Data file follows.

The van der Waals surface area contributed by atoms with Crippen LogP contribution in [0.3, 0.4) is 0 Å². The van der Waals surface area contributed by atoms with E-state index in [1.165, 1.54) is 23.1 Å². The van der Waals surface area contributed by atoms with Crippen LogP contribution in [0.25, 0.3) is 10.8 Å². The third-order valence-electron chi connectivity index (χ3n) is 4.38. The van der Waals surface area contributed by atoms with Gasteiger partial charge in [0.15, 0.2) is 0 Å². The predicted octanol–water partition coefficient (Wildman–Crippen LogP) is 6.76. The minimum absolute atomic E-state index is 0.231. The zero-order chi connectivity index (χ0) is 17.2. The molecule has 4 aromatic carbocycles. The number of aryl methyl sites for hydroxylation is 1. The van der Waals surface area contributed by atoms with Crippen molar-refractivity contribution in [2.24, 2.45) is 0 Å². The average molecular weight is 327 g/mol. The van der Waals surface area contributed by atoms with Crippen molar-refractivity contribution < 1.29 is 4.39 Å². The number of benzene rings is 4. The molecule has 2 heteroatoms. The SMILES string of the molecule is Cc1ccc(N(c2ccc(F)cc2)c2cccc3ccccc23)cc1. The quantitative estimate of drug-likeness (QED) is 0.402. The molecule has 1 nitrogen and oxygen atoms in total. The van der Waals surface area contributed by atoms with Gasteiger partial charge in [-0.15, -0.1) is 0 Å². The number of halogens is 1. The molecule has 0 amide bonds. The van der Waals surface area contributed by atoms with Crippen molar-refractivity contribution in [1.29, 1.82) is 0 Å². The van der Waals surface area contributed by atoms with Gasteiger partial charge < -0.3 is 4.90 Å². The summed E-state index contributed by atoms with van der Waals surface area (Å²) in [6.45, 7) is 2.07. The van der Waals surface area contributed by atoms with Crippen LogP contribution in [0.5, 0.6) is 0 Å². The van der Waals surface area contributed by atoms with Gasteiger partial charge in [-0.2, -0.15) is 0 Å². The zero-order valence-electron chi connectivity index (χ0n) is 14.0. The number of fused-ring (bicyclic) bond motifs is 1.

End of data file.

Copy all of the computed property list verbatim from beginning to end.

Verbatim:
The van der Waals surface area contributed by atoms with Crippen LogP contribution in [0.3, 0.4) is 0 Å². The van der Waals surface area contributed by atoms with E-state index in [1.165, 1.54) is 23.1 Å². The van der Waals surface area contributed by atoms with Crippen LogP contribution in [0.25, 0.3) is 10.8 Å². The third-order valence-electron chi connectivity index (χ3n) is 4.38. The van der Waals surface area contributed by atoms with Gasteiger partial charge in [0.15, 0.2) is 0 Å². The predicted octanol–water partition coefficient (Wildman–Crippen LogP) is 6.76. The minimum absolute atomic E-state index is 0.231. The zero-order chi connectivity index (χ0) is 17.2. The molecule has 4 aromatic carbocycles. The number of aryl methyl sites for hydroxylation is 1. The van der Waals surface area contributed by atoms with Crippen molar-refractivity contribution in [2.24, 2.45) is 0 Å². The average molecular weight is 327 g/mol. The van der Waals surface area contributed by atoms with Crippen molar-refractivity contribution < 1.29 is 4.39 Å². The number of benzene rings is 4. The molecule has 2 heteroatoms. The SMILES string of the molecule is Cc1ccc(N(c2ccc(F)cc2)c2cccc3ccccc23)cc1. The quantitative estimate of drug-likeness (QED) is 0.402. The molecule has 1 nitrogen and oxygen atoms in total. The van der Waals surface area contributed by atoms with Gasteiger partial charge in [-0.15, -0.1) is 0 Å². The number of halogens is 1. The molecule has 0 amide bonds. The van der Waals surface area contributed by atoms with Crippen molar-refractivity contribution in [1.29, 1.82) is 0 Å². The van der Waals surface area contributed by atoms with Gasteiger partial charge < -0.3 is 4.90 Å². The summed E-state index contributed by atoms with van der Waals surface area (Å²) in [6.45, 7) is 2.07. The van der Waals surface area contributed by atoms with Crippen LogP contribution in [0.5, 0.6) is 0 Å². The van der Waals surface area contributed by atoms with Gasteiger partial charge in [-0.2, -0.15) is 0 Å². The zero-order valence-electron chi connectivity index (χ0n) is 14.0. The number of fused-ring (bicyclic) bond motifs is 1.